The electro-mechanical research was initiated by Rolf Gustavsson (Vattenfall AB) and continued 2003 with the two Elektra project (3639 and 3640). The work has so far resulted in four licentiate theses. Today only Rolf Gustavsson and Martin Karlsson (Elektra 36010, the continuation of 3640) are working fulltime in the research projects and it is expected that they will finish their PhD within one year. Ludvig Lundström is today employed by a company in the medical industry, Rikard Peres is employed by ABB Automation Technologies AB and Niklas Lundström decided to focus on mathematics and is today PhD student at Umeå University. The success of Rolf Gustavsson’s research has resulted in two new industrial graduate students at Vattenfall AB, Mattias Lundström on rotor dynamics and one new on electro-mechanics. In these earlier projects we made several mistakes which may have contributed to the graduate student’s decisions to take other works after the licentiate thesis. The aim was too high in the first project and the need of team building and supervision was underestimated. But we have learned from these mistakes and have today a developed the numerical tools. By the finance from SVC we have a possibility to supervise and work closer with our graduate students today. The drop-out to the industry is also not only negative since it indicates that there is a great industrial need of the competence we are developing. The Scientific output of the Elektra projects is however high with six journal papers  [23,24,26,29,37,38] and four reviewed conference papers [25,27,28,39]. This indicates that there is a scientific and industrial interest in the research performed in this field. In addition to the work by the Ph.D-students in the projects, there have also been two master theses written within the projects [40, 41].  One licentiate thesis [42] within the projects was awarded with “Vattenfalls pris för bästa licentiatavhandling 2006 vid Luleå tekniska universitet”. The cooperation between Uppsala and Luleå has also resulted in two appointed expert positions in SVC (the Swedish hydro power center). Jan Olov Aidanpää is appointed as rotor dynamic expert and Urban Lundin as generator expert. We are also writing on an EU FP7 project on hydro power technology and we have submitted an application to develop a Nordic network in rotating machinery (www.ltu.se/nnrm). The projects have also resulted in an EU financed project where Porjus U9 will be fully instrumented and used for research for several years to come. We are also applying for a rotor dynamic test rig in Älvkarleby (VRD). Both facilities will be available for us in different research projects and thereby our possibility to evaluate new models will increase.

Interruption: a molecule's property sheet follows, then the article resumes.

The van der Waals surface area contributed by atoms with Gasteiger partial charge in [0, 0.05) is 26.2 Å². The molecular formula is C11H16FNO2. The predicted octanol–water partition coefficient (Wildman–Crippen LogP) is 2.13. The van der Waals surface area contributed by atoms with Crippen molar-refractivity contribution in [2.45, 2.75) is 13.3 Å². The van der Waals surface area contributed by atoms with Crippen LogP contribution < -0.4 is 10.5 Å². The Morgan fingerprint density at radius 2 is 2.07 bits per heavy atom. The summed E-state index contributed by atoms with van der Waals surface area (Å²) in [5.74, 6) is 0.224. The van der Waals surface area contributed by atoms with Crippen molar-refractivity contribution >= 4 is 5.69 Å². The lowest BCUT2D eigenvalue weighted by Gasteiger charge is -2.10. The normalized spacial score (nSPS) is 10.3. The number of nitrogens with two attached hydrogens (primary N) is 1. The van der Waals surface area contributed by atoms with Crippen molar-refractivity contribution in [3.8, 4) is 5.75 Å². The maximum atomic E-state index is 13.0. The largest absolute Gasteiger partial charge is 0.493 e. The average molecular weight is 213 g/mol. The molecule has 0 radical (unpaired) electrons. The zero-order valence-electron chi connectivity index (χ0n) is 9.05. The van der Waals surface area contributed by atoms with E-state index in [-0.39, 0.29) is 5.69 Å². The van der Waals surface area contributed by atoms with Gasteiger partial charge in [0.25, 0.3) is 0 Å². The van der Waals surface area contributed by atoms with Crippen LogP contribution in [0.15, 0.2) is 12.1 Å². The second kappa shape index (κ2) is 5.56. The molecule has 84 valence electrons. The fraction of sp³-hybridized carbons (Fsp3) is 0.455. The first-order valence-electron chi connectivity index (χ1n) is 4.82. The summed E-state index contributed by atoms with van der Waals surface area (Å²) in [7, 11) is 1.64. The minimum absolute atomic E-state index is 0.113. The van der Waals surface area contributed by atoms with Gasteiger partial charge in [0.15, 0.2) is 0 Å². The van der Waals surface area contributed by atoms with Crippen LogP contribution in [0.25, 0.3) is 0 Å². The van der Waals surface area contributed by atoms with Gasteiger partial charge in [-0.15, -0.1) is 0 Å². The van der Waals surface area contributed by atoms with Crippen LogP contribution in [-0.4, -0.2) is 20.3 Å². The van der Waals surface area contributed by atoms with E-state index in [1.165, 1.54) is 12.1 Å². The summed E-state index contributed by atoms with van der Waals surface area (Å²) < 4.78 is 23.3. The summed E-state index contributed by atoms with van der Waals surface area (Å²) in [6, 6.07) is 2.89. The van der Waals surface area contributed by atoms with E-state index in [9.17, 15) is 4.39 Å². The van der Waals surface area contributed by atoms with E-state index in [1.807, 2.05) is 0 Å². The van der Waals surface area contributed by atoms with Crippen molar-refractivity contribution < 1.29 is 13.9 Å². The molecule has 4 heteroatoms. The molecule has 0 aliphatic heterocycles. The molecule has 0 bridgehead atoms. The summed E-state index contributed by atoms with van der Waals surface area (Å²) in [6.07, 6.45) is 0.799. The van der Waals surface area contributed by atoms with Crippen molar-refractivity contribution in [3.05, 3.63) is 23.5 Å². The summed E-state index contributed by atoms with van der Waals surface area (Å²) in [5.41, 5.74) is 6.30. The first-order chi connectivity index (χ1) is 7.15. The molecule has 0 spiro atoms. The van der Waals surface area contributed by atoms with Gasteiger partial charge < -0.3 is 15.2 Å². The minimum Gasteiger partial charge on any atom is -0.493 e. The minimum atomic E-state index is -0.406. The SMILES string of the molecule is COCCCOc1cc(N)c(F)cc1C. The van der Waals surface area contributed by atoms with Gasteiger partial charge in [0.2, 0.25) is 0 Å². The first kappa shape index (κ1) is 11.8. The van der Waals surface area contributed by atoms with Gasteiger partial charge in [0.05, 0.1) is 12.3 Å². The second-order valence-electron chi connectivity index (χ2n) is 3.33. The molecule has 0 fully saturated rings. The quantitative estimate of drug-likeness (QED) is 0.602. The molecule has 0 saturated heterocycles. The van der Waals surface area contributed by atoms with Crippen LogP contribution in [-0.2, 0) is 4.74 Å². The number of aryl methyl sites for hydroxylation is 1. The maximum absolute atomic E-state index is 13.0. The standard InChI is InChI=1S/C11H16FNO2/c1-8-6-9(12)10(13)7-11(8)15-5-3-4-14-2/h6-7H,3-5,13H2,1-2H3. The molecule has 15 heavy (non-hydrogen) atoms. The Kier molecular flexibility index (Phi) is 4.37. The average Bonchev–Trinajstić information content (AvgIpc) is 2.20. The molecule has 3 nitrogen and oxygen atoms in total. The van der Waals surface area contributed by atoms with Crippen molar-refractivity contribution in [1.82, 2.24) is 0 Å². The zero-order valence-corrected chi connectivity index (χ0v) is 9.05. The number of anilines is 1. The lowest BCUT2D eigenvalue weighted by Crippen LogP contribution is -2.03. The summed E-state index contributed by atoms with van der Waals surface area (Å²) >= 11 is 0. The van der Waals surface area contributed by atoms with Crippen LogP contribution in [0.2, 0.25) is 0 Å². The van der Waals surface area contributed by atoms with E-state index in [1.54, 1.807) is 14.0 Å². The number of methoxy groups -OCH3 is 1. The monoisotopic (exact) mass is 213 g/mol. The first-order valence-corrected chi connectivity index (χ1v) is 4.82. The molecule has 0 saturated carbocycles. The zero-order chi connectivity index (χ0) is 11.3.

Gained results so far in the electromagnetic interaction with rotors
-    Electro-mechanical modelling of static eccentricity and stability analysis [21-23]
-    Influence of shape deviations of generator rotor and stator [24-26]
-    Characterisation of rotors by electro-mechanical loads [27]
-    Electro-mechanical modelling of active and reactive load [28,29,37]
-    Influence of fluid-rotor interaction in hydro power turbines.[25 and another paper is under preparation]
-    A novel method for modelling non-uniform rotor/stator configurations [under preparation]

In this project the electro-mechanical force modelling will be continued to include the damper windings influence under different operating conditions. This question was addressed in the earlier Elektra projects but it was found that it was not easy to implement into the electrical finite element code. A great deal of development has taken place, so several static problems have been solved, and now we are looking into the much harder dynamical problems. This project is suggested to run with two PhD students one at LTU and one at UU. The first focus will be analysis of the damping windings influence on the forces at different whirling frequencies. In Figure 1 an example of results from electromagnetic simulations are shown for a simple 4 pole-pair electric motor. In hydro power generators the numbers of poles are normally much higher and the generator design is more complex. Therefore the numerical problems are much more complicated when hydro power generators are considered. In the figure one can observe the radial and tangential forces as function of whirling frequency. With this kind of information the dynamics can be evaluated in detail and the information will influence the design of generators. The stability analysis will also be significantly improved and therefore more reliable generators can be made in the future. In Figure 2 some preliminary results are shown from simulations of a hydro power generator in Uppsala. This indicates that we have solved the earlier problems and we are now ready to continue the developments of electromechanical models.

PhD student: Yogeshwarsing Calleecharan

Supervisor: Jan-Olov Aidanpää